Patent, Plastic and Latent Fingerprints
A powder technique is usually used to identify latent prints on nonporous surfaces such as glass, marble, metal, plastic, and finished wood.
technique is used in which the powder is poured on the surface and then spread evenly over the surface using a magnetic force instead of spreading the powder with a brush.
Another popular technique for fingerprint location and identification used by both lab technicians and investigators at the crime scene is
is a chemical process that exposes and fixes fingerprints on a nonporous surface
In the lab, the process works by using an airtight tank,
known as a fuming chamber
, to heat up superglue (
) which releases gases that adhere to the oily residue of print, thereby creating an image of the fingerprint.
Locating and identifying fingerprints left on human skin is incredibly difficult.
The first major obstacle is finding the print since the
oily residue left by fingers that creates the fingerprint itself is often present on human skin
, making it difficult to create a contrast between the surface (skin) and the print. Further, after a print is left on human skin, the
oily residue often disperses and is absorbed into the skin
blurring the print
. Two hours is the maximum amount of time that a print on skin may be viable.
First, you find a lifting technique that can work best for the difficult surface. That can narrow down the techniques to a minimum such as:
flourescent magnetic powder
AFIS and etc
has to be tried
to try to lift off the fingerprint because some way and somehow you will be s
uccessful and get the print or non successful and not get a print
Three Fingerprint Patterns
65% of all fingerprint patterns are loops-
have 1 Delta
30% are whorls-
Have 2 deltas
only 5% of fingerprint patterns are arches-
have NO deltas
These are used to classify what type of characteristic each fingerprint is.
Everyone has a
fingerprint on each finger and each toe.
fingerprint is the
will never change
even when you have a cut or burn.
Finally, you are now familiar to one of many jobs in the Forensic Science field. Also, you now know how to collect and analyze fingerprints at a crime scene!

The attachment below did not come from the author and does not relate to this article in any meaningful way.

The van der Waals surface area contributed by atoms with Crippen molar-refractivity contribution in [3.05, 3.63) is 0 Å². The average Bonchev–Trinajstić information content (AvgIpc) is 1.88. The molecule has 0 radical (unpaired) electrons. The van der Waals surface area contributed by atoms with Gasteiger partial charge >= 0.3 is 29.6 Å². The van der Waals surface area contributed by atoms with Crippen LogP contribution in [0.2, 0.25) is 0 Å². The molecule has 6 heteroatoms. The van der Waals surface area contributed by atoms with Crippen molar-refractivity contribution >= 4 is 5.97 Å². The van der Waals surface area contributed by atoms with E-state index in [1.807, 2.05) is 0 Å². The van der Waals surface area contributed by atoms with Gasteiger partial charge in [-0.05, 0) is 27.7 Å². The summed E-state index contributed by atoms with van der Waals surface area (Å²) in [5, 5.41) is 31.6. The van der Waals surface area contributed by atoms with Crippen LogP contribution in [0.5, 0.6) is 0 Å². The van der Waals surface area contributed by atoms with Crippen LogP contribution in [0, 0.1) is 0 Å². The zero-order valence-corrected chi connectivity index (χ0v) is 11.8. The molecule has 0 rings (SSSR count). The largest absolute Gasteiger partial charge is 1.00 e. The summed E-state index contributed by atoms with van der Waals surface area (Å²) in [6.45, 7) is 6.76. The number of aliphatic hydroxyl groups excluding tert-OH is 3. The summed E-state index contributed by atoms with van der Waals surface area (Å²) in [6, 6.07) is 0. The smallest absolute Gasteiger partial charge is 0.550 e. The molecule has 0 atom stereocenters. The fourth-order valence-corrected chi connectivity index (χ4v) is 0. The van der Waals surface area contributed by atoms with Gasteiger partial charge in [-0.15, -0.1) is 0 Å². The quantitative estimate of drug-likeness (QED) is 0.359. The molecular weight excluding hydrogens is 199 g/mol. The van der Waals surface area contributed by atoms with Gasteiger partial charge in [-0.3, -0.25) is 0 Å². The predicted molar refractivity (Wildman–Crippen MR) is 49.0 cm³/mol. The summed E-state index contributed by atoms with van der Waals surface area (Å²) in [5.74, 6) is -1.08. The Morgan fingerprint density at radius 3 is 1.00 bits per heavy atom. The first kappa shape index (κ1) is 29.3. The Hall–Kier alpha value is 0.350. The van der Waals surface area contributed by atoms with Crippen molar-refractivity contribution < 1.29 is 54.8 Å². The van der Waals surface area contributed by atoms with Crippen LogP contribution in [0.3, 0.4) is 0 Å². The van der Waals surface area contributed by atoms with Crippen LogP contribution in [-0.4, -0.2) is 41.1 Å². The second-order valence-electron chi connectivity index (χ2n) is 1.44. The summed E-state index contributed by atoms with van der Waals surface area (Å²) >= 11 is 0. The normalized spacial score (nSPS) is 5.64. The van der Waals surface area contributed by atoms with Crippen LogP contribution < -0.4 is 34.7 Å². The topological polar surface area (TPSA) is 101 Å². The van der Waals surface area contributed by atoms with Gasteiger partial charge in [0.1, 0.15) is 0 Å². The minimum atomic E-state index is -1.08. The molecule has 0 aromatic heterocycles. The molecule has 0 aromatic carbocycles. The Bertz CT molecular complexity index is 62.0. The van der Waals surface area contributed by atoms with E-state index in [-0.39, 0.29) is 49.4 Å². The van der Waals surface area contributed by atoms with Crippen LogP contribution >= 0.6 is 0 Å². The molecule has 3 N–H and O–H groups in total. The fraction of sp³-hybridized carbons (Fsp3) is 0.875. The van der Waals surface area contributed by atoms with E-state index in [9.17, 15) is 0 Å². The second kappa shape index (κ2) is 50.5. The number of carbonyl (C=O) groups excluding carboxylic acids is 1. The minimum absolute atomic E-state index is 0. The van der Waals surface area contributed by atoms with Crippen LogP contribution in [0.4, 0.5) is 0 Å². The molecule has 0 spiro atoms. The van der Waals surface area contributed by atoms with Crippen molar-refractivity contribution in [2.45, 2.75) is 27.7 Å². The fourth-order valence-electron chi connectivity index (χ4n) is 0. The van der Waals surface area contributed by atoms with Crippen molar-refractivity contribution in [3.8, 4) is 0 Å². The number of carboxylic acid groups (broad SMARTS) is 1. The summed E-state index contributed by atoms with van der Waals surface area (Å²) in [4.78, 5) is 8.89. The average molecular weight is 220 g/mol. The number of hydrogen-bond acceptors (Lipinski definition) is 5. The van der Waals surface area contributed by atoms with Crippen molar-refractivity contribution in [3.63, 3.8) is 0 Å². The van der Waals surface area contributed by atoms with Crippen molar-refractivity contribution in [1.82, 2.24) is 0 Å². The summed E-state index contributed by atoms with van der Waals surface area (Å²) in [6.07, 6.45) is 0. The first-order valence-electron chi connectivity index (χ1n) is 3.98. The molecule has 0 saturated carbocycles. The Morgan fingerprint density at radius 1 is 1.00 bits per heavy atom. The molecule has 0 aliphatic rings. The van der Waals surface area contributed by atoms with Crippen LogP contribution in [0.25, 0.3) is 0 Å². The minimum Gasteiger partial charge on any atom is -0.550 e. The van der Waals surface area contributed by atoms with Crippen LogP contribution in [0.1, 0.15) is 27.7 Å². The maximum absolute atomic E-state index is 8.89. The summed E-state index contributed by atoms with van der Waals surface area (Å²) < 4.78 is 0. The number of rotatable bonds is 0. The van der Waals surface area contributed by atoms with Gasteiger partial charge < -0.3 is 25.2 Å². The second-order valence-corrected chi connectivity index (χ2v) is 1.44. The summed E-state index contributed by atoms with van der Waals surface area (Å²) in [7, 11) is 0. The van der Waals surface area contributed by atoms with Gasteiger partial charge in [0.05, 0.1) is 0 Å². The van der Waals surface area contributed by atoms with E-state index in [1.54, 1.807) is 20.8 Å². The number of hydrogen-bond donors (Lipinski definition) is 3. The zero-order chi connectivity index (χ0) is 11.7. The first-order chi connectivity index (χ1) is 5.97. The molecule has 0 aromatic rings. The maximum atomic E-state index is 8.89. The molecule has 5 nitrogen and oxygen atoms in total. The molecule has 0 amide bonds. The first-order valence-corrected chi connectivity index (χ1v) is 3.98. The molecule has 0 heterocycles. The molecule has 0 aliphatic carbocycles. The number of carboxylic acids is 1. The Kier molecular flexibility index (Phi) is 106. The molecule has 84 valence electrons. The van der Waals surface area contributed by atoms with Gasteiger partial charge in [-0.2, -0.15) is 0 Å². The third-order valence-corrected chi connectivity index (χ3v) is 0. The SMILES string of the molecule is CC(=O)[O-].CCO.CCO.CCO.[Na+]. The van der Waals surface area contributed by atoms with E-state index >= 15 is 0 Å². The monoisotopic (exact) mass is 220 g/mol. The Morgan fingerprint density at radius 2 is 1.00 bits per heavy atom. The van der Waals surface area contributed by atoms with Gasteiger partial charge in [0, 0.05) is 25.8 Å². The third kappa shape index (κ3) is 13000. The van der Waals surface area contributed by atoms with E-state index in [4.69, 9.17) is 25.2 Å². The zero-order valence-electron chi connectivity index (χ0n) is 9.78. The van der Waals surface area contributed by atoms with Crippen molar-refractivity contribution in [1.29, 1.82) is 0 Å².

Now you can practice and see what kind of fingerprint you have!
Investigators often use chemical methods to locate the print such as
iodine fuming, silver nitrate, or ninhydrin.
When one of these chemicals comes into contact with the chemicals present in the fingerprint residue (natural oils, fats), the print become visual.
takes place in a fuming chamber. The process works by heating up solid crystal iodine which creates vapors that adhere to the oily residue of print, producing a brown colored print.
One of the drawbacks of using iodine fuming is that the
print fades quickly after the fuming takes place and therefore must be photographed quickly.
, when exposed to latent prints, reacts with the chloride of the salt molecules found in print residue, forming silver chloride. When exposed to
ultraviolet light, silver chloride turns black or brown, making the print visible
is more commonly used than iodine fuming and silver nitrate techniques to locate a latent print.
The object on which the print is located can be dipped in or sprayed with a ninhydrin solution, which
reacts with the oils in the print’s residue to create a bluish print.
method of body measurements to produce a formula used to classify individuals
This method of classifying and identifying people became known as the
The William West
Will West Case at a Federal Prison in Leavenworth, Kansas, changed the way that people were classified and identified. When a man named
entered the Leavenworth Prison inmates. His face was photographed, and his Bertillion measurements were taken. Upon completion of this process, it was noted that
, known as
, who was already incarcerated at Leavenworth, had the same name, Bertillion measurements, and bore a striking resemblance to Will West. The incident called the reliability of Bertillion measurements into question, and it was decided that a more positive means of identification was necessary. As the Bertillion System began to decline, the use of fingerprints in identifying and classifying individuals began to rise.
After 1903, many prison systems began to use fingerprints as the primary means of identification.